Winston’s and Julia’s revolt is primarily sexual, a most appropriate metaphor of the individual’s search for the primary self in a totally mechanical and non-personal environment. But their love-making, in the last analysis, has little to do with the higher human emotions or even ordinary sensual pleasure: “In the old days, Winston thought, a man looked at a girl’s body and saw that it was desirable, and that was the end of the story. But you could not have pure love or pure lust nowadays. No emotion was pure, because everything was mixed up with fear and hatred. Their embrace had been a battle, the climax a victory. It was a blose against the Party. It was a political act.” Sexual intercourse for them is a drive to recover the biological sell, the animal self, which radically opposes the party’s requirement of total impersonality. So their physical act recreates at least the tension between self and society. It is not really a human expression but simple copulation, which is nevertheless perfect rebellion, being non-rational, against pure mind. Winston rejoices therefore in Julia’s animosity:

“His heart leapt. Scores of times she had done it: he wished it had been hundreds, thou sands. Anything that hinted at corruption always filled him with a wild hope.”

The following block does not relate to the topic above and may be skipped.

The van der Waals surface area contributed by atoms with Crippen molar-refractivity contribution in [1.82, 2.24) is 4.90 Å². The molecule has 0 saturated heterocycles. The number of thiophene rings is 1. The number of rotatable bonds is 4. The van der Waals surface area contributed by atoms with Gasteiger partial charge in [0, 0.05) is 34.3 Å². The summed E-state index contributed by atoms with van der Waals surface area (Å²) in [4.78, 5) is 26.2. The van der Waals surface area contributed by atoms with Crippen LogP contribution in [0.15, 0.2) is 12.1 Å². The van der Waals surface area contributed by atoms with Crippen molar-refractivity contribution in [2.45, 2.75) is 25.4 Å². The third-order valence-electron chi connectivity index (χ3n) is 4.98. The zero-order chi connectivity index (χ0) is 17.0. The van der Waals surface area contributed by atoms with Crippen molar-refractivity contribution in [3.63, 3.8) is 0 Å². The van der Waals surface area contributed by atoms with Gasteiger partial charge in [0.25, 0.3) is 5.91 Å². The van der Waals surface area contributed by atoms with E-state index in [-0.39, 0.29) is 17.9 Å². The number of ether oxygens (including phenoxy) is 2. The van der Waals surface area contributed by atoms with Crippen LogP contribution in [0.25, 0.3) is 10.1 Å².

The link of their love with Nature, the past, and the proles

The primeval quality in their love-making links them with Nature, the past, and the proles. Their meetings occur either in the country or in the secret room overlooking the proles’ housing area and in full view of the washerwoman, a figure of gross fertility. For a time, then, they are able to create a separate World, symbolized by the paperweight which Winston has purchased from Mr. Charrington. Winston tells Julia that the paperweight is a little chunk of history that they’ve forgotten to alter.” Then he looks deeply into it and the thought occurs to him: “The paperweight was the room he was in, and the coral was Julia’s life and his own, fixed in a sort of eternity at the heart of the crystal.” Ironically, of course, their world is crystal, fragile, and transparent, but still, for those moments, an individual one. Underneath, both of them know that it is temporary but they prefer the uncertainty to the Party of self-destruction:

“In reality there was no escape. Even the one plan that was practicable, suicide, they had no intention of carrying out. To hang on from day to-day and from week to week, spinning out the present that had no future, seemed an unconquerable instinct.”